It looks like you're using an Ad Blocker.
Please white-list or disable AboveTopSecret.com in your ad-blocking tool.
Some features of ATS will be disabled while you continue to use an ad-blocker.
North Dakota Gov. Jack Dalrymple (R) signed a bill into law on Friday that lays the groundwork for a commercial hemp industry and explicitly cuts the federal government out of the state's licensing process.
House Bill 1436 establishes guidelines for the state's industrial hemp program and allows people to apply to grow the plant for either research or commercial purposes. With its provision for commercial hemp, the law goes beyond the federal Farm Bill, passed by Congress last year, which allowed some states to cultivate the plant, but only for research purposes and in more restricted pilot programs.
The new measure builds on previous legislation that had legalized industrial hemp farming in North Dakota, but had gone largely unimplemented. Harsh federal restrictions on hemp have left some growers open to prosecution, making many states wary of pushing forward with cultivation. In addition to North Dakota, twelve other states have passed legislation to establish commercial industrial hemp programs, and a handful more have approved hemp production for agricultural uses or academic research. However, a number of those states have not actually moved ahead with officially establishing commercial hemp operations.
North Dakota will join the five states -- Colorado, Oregon, South Carolina, Tennessee and Vermont -- that actually implement the hemp laws they have on the books. The Hemp Industries Association, a nonprofit trade group consisting of hundreds of hemp businesses, recently reported that those states collectively planted approximately 125 acres of hemp crops last year.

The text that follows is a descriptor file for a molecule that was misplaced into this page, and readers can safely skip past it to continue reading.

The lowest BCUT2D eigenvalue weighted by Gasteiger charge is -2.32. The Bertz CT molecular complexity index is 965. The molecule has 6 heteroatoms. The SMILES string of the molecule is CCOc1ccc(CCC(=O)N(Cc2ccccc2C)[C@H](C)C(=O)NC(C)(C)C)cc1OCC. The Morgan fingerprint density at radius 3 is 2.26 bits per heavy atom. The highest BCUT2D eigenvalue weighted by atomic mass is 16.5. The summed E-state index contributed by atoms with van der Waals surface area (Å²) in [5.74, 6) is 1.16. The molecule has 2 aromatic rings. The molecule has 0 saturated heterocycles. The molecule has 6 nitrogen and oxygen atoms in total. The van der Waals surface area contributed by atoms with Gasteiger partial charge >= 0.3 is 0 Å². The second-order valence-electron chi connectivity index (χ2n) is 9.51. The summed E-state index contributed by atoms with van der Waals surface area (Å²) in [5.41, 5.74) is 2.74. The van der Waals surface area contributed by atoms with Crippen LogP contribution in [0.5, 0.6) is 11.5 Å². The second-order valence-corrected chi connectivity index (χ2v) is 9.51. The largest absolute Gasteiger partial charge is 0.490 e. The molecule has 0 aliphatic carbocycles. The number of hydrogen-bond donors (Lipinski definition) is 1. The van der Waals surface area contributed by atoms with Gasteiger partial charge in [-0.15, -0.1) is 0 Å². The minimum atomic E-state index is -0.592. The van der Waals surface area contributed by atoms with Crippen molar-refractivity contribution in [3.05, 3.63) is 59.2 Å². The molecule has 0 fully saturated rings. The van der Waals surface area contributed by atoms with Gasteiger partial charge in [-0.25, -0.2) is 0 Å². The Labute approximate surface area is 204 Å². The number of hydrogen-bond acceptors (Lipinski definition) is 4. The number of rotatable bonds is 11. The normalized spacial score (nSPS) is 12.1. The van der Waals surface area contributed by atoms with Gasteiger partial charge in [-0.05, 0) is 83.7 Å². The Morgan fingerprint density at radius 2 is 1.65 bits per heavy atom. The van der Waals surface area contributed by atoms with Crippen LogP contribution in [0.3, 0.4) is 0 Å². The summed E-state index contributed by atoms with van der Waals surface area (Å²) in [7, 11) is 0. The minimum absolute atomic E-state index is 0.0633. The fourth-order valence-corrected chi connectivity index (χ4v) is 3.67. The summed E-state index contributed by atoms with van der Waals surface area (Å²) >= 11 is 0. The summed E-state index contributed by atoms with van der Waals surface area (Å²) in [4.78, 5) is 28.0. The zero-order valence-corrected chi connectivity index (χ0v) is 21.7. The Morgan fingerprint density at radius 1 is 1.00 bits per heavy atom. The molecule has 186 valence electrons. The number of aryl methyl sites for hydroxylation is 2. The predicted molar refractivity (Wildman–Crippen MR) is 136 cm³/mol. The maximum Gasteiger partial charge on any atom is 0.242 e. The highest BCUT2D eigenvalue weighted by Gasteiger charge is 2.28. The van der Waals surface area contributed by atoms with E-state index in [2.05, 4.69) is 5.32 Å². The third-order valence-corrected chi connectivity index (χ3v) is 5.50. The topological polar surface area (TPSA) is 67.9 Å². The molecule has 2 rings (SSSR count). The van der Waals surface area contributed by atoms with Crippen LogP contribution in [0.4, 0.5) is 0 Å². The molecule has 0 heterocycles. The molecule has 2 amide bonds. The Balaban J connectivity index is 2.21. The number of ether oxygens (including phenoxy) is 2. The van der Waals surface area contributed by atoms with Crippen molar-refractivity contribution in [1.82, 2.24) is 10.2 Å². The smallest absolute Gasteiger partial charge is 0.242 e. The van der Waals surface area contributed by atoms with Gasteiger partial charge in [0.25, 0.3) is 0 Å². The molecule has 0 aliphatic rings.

The legislation would amend the Controlled Substances Act to exclude industrial hemp from the definition of marijuana and would allow American farmers in all states to grow the crop. Neither version of the bill has received a vote.
Considering that there have always been a male/female version of this plant, with tremendously difference properties for either or, this will go a long way. Especially if this is all done in time, before a SCOTUS challenge by the Fed or other invested third party. ( such as the oil/gas lobby or textiles)
originally posted by: Krazysh0t
a reply to: nwtrucker
Well it's not like the steaks are going away, they just aren't going to allocate as many resources to beef production as before as demand tapers off. Clearly, demand isn't going to drop to 0 though. I'm sure that you steaks will remain as they are even if this goes into effect.
Because of its low lignin content, hemp can be pulped using less chemicals than with wood. Its natural brightness can obviate the need to use chlorine bleach, which means no extremely toxic dioxin being dumped into streams. A kinder and gentler chemistry using hydrogen peroxide rather than chlorine dixoide is possible with hemp fibers.
Hemp grows well in a variety of climates and soil types. It is naturally resistant to most pests, precluding the need for pesticides. It grows tightly spaced, out-competing any weeds, so herbicides are not necessary. It also leaves a weed-free field for a following crop.
Hemp can displace cotton which is usually grown with massive amounts of chemicals harmful to people and the environment. 50% of all the world's pesticides are sprayed on cotton.
Hemp can displace wood fiber and save forests for watershed, wildlife habitat, recreation and oxygen production, carbon sequestration (reduces global warming), and other values.
Hemp can yield 3-8 dry tons of fiber per acre. This is four times what an average forest can yield.
It can take more than 20,000 litres of water to produce 1kg of cotton; equivalent to a single T-shirt and pair of jeans. 73% of global cotton harvest comes from irrigated land (as documented in the WWF report The Impact of Cotton on Freshwater Resources and Ecosystems).
Agriculture is the largest source of pollution in most countries. 2.4% of the world’s crop land is planted with cotton and yet it accounts for 24% and 11% of the global sales of insecticide and pesticides respectively.
originally posted by: tothetenthpower
You might even get better quality beef out of it honestly. Less to take care of, more care taken.